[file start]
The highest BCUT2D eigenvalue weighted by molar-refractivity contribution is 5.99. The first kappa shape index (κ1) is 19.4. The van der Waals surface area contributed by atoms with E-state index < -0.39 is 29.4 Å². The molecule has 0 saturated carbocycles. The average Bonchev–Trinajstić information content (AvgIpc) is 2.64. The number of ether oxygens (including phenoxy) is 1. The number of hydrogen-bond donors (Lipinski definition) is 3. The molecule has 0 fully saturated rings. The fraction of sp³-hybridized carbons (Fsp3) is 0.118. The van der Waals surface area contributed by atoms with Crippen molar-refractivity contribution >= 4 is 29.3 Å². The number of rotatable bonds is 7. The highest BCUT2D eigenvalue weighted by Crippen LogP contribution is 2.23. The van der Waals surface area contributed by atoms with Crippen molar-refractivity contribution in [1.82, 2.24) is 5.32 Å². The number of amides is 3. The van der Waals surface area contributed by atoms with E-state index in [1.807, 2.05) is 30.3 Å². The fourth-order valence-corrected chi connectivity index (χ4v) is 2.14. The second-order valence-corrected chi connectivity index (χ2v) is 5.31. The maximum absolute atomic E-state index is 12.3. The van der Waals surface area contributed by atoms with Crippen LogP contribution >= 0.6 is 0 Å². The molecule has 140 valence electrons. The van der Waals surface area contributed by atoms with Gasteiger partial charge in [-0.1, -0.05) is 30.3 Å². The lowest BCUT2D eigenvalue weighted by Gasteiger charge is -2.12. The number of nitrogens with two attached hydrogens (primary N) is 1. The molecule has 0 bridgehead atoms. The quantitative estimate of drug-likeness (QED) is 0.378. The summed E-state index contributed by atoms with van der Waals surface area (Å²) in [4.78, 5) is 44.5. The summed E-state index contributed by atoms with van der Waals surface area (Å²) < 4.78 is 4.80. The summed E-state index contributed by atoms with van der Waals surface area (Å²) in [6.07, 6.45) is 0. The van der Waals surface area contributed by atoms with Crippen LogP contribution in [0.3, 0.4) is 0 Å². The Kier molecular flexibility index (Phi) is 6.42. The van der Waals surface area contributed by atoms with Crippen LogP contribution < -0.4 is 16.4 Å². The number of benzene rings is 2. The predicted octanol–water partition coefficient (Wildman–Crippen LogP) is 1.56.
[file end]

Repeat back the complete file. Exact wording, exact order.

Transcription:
The highest BCUT2D eigenvalue weighted by molar-refractivity contribution is 5.99. The first kappa shape index (κ1) is 19.4. The van der Waals surface area contributed by atoms with E-state index < -0.39 is 29.4 Å². The molecule has 0 saturated carbocycles. The average Bonchev–Trinajstić information content (AvgIpc) is 2.64. The number of ether oxygens (including phenoxy) is 1. The number of hydrogen-bond donors (Lipinski definition) is 3. The molecule has 0 fully saturated rings. The fraction of sp³-hybridized carbons (Fsp3) is 0.118. The van der Waals surface area contributed by atoms with Crippen molar-refractivity contribution >= 4 is 29.3 Å². The number of rotatable bonds is 7. The highest BCUT2D eigenvalue weighted by Crippen LogP contribution is 2.23. The van der Waals surface area contributed by atoms with Crippen molar-refractivity contribution in [1.82, 2.24) is 5.32 Å². The number of amides is 3. The van der Waals surface area contributed by atoms with E-state index in [1.807, 2.05) is 30.3 Å². The fourth-order valence-corrected chi connectivity index (χ4v) is 2.14. The second-order valence-corrected chi connectivity index (χ2v) is 5.31. The maximum absolute atomic E-state index is 12.3. The van der Waals surface area contributed by atoms with Crippen LogP contribution >= 0.6 is 0 Å². The molecule has 140 valence electrons. The van der Waals surface area contributed by atoms with Gasteiger partial charge in [-0.1, -0.05) is 30.3 Å². The lowest BCUT2D eigenvalue weighted by Gasteiger charge is -2.12. The number of nitrogens with two attached hydrogens (primary N) is 1. The molecule has 0 bridgehead atoms. The quantitative estimate of drug-likeness (QED) is 0.378. The summed E-state index contributed by atoms with van der Waals surface area (Å²) in [4.78, 5) is 44.5. The summed E-state index contributed by atoms with van der Waals surface area (Å²) < 4.78 is 4.80. The summed E-state index contributed by atoms with van der Waals surface area (Å²) in [6.07, 6.45) is 0. The van der Waals surface area contributed by atoms with Crippen LogP contribution in [0.3, 0.4) is 0 Å². The Kier molecular flexibility index (Phi) is 6.42. The van der Waals surface area contributed by atoms with Crippen LogP contribution < -0.4 is 16.4 Å². The number of benzene rings is 2. The predicted octanol–water partition coefficient (Wildman–Crippen LogP) is 1.56.